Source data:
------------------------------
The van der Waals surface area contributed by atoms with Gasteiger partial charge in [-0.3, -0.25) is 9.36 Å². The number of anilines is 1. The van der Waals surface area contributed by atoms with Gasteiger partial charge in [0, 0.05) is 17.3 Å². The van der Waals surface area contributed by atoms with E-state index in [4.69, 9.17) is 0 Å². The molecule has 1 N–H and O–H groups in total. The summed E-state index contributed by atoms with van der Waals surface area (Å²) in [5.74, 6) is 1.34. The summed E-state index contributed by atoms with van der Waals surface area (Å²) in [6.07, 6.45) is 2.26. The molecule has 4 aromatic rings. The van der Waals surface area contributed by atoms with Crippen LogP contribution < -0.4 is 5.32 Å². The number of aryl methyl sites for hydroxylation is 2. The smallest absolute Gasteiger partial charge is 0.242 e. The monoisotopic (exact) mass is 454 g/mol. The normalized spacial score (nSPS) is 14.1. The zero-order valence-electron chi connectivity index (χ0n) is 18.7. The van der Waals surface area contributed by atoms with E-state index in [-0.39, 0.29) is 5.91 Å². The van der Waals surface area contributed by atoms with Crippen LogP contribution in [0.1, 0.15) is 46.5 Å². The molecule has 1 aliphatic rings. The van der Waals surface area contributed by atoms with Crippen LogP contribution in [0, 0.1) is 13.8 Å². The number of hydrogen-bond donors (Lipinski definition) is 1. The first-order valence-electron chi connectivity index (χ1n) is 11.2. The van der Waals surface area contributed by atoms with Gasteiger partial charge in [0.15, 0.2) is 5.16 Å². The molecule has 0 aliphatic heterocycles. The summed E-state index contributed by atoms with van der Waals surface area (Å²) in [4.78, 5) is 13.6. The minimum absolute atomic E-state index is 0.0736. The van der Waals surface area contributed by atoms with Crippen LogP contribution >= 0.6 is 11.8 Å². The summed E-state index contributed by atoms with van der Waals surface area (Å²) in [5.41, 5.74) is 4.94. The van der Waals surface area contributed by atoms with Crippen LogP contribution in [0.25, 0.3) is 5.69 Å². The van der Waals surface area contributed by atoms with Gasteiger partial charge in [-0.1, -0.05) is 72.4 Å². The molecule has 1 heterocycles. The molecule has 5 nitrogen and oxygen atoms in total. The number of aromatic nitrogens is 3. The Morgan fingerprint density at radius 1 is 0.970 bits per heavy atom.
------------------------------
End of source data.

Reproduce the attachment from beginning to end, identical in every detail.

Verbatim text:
The van der Waals surface area contributed by atoms with Gasteiger partial charge in [-0.3, -0.25) is 9.36 Å². The number of anilines is 1. The van der Waals surface area contributed by atoms with Gasteiger partial charge in [0, 0.05) is 17.3 Å². The van der Waals surface area contributed by atoms with E-state index in [4.69, 9.17) is 0 Å². The molecule has 1 N–H and O–H groups in total. The summed E-state index contributed by atoms with van der Waals surface area (Å²) in [5.74, 6) is 1.34. The summed E-state index contributed by atoms with van der Waals surface area (Å²) in [6.07, 6.45) is 2.26. The molecule has 4 aromatic rings. The van der Waals surface area contributed by atoms with Crippen LogP contribution < -0.4 is 5.32 Å². The number of aryl methyl sites for hydroxylation is 2. The smallest absolute Gasteiger partial charge is 0.242 e. The monoisotopic (exact) mass is 454 g/mol. The normalized spacial score (nSPS) is 14.1. The zero-order valence-electron chi connectivity index (χ0n) is 18.7. The van der Waals surface area contributed by atoms with E-state index in [-0.39, 0.29) is 5.91 Å². The van der Waals surface area contributed by atoms with Crippen LogP contribution in [0.1, 0.15) is 46.5 Å². The molecule has 1 aliphatic rings. The van der Waals surface area contributed by atoms with Crippen LogP contribution in [0, 0.1) is 13.8 Å². The number of hydrogen-bond donors (Lipinski definition) is 1. The first-order valence-electron chi connectivity index (χ1n) is 11.2. The van der Waals surface area contributed by atoms with Gasteiger partial charge in [0.15, 0.2) is 5.16 Å². The molecule has 0 aliphatic heterocycles. The summed E-state index contributed by atoms with van der Waals surface area (Å²) in [4.78, 5) is 13.6. The minimum absolute atomic E-state index is 0.0736. The van der Waals surface area contributed by atoms with Crippen LogP contribution >= 0.6 is 11.8 Å². The summed E-state index contributed by atoms with van der Waals surface area (Å²) in [5.41, 5.74) is 4.94. The van der Waals surface area contributed by atoms with Crippen LogP contribution in [0.25, 0.3) is 5.69 Å². The van der Waals surface area contributed by atoms with Gasteiger partial charge in [-0.1, -0.05) is 72.4 Å². The molecule has 1 heterocycles. The molecule has 5 nitrogen and oxygen atoms in total. The number of aromatic nitrogens is 3. The Morgan fingerprint density at radius 1 is 0.970 bits per heavy atom.